Sunday, May 20, 2001

Young people find success getting all kinds of jobs




By Allen Howard
The Cincinnati Enquirer

        Conswalla Mosley went to only one place Saturday while on a job-hunting trip. But it was the right place.

        The 18-year-old University of Cincinnati freshman was hired to work at Paramount's Kings Island less than 30 minutes after she filled out an application. She will be working full time on a rotating shift in food services.

[photo] Job seekers wait outside Taft High School to get into the fair.
(Mike Simons photos)
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        About 3,200 other young people hoped for similar success at the 2001 Youth Employment Fair at Taft High School, West End.

        The school auditorium and library were packed as representatives from the Hamilton County Community Action Agency, the Urban League and the Cincinnati Youth Collaborative processed applicants for 3,000 jobs, created under Mayor Charlie Luken's Youth Initiative Program.

        Mayor Luken worked with local companies and organizations to raise $2 million to create the jobs for 14- to 25-year-olds after the worst riots in Cincinnati since 1968.

        A medical team was available to give exams. Banks were available to open accounts. Career counselors and college recruiters were there to help in career selection.

        Classrooms on the first and second floors were transformed into employment offices for 27 companies. Many of the agencies came with a goal of finding talented workers.

        “We came prepared to hire 200 people today,” said Shelley Parks, area manager of recruitment for Par amount's Kings Island. “We have jobs in food service, merchandising, entertainment ushers, parking attendants and campground work.”

[photo] Markita Ballard, 14, fills out an application.
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        She said the park will hire from 4,000 to 5,000 kids this summer.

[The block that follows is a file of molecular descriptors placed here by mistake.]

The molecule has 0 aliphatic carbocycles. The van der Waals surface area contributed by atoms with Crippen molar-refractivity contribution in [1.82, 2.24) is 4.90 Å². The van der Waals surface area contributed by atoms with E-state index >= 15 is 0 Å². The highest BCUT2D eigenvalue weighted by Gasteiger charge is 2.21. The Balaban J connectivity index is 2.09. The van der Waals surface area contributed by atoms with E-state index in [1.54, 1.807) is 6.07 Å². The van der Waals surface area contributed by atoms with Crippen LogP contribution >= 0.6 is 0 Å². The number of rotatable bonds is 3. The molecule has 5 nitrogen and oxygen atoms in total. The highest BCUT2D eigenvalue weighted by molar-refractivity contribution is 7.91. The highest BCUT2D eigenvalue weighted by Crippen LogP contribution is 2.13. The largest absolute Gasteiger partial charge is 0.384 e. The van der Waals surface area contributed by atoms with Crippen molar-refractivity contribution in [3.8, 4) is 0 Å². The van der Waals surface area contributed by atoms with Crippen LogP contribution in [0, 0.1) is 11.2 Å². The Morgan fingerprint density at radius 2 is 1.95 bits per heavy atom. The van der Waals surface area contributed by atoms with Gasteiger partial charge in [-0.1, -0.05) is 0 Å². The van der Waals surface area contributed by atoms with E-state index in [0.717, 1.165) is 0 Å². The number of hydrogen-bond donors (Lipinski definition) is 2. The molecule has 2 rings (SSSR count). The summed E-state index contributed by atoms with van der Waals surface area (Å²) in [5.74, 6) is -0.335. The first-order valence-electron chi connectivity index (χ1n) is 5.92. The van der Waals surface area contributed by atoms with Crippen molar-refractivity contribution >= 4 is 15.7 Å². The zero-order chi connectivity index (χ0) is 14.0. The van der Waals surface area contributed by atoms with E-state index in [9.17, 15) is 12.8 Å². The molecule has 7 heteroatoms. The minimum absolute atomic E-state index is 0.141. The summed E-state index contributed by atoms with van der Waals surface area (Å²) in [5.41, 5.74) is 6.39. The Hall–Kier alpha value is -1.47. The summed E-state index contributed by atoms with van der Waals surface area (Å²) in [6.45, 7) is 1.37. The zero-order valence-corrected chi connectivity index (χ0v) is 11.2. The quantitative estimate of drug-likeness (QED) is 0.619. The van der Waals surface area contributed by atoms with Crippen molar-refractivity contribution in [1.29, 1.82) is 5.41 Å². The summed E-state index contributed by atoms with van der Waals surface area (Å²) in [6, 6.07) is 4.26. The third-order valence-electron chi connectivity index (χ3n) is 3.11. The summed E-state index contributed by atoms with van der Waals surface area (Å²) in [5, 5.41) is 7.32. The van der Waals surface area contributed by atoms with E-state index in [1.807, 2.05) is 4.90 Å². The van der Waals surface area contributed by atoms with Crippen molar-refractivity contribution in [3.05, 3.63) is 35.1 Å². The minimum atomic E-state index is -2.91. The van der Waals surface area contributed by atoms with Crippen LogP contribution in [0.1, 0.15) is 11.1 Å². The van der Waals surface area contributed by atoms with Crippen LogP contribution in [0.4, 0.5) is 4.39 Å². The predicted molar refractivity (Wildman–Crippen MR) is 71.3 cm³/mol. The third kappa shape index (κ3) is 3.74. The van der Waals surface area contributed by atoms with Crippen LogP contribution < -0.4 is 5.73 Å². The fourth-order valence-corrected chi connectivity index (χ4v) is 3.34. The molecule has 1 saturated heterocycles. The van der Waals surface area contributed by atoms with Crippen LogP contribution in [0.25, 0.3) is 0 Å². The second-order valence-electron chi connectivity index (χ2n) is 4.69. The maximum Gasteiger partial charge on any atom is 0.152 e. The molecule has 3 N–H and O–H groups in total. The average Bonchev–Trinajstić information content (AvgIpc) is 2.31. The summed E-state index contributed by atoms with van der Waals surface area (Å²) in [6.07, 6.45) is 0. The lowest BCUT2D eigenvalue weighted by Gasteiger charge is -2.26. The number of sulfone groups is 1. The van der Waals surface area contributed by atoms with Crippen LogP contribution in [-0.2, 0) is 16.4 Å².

“These are seasonal jobs through

        October,” Ms. Parks said. “We offer parks discounts, flexible schedules to coincide with transportation needs.”

        Ms. Mosley has already worked out her transportation plans.

        “I will catch a bus at Fountain Square,” she said. “Some days I will probably walk to Fountain Square.”

        Donniesha Williams, 21, walked into the classroom where Tri-State Masonry Institute was asking young people to sign up for a career in masonry.

        She gave a resume to Bill Pfeffeile, manpower chairman.

        “The girl is serious,” said Mr. Pfeffeile, who had a constant flow of applicants as he told them that the institute will refer their applications to about 37 companies.

        “We are not looking for part-time or summer employment,” he said. “We want career people who will start at $8 an hour and move up.”

        Seletha Fisher, a human resource recruiter and Bryan Howard, human resources representative, both for United Parcel Service, talked about part-time jobs paying $8.50 and $9.50 an hour.

        “We are looking for sorters and package handlers,” Ms. Fisher said. She said the shifts were 3:30-8:30 a.m. and 4-9:30 p.m.

        “There is no weekend work,” she said. “(We offer) paid vacations and holidays and full-time benefits. We train and we pay every Friday.”

        Mr. Howard said he could not say exactly how many jobs are available but that they continually hire from five to 10 people every two weeks.

        Nathaniel Wilkins, assistant director with the Recreation Commission, said the agency needs at least 50 lifeguards, 15 and over, to be trained for when the pools open in June. They will make $7.50 an hour.

        Marsha Watts, vice president of Work Force Development for the Urban League, said 407 applications for 14- and 15-year-olds were processed Saturday.

        “Those we didn't get a chance to get to were told to call the office next week,” Ms. Watts said. “This is just the beginning. Once we get a work permit from their schools, we start processing the applicants. We expect to have them on 150 sites by June 11.”

       



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- Young people find success getting all kinds of jobs
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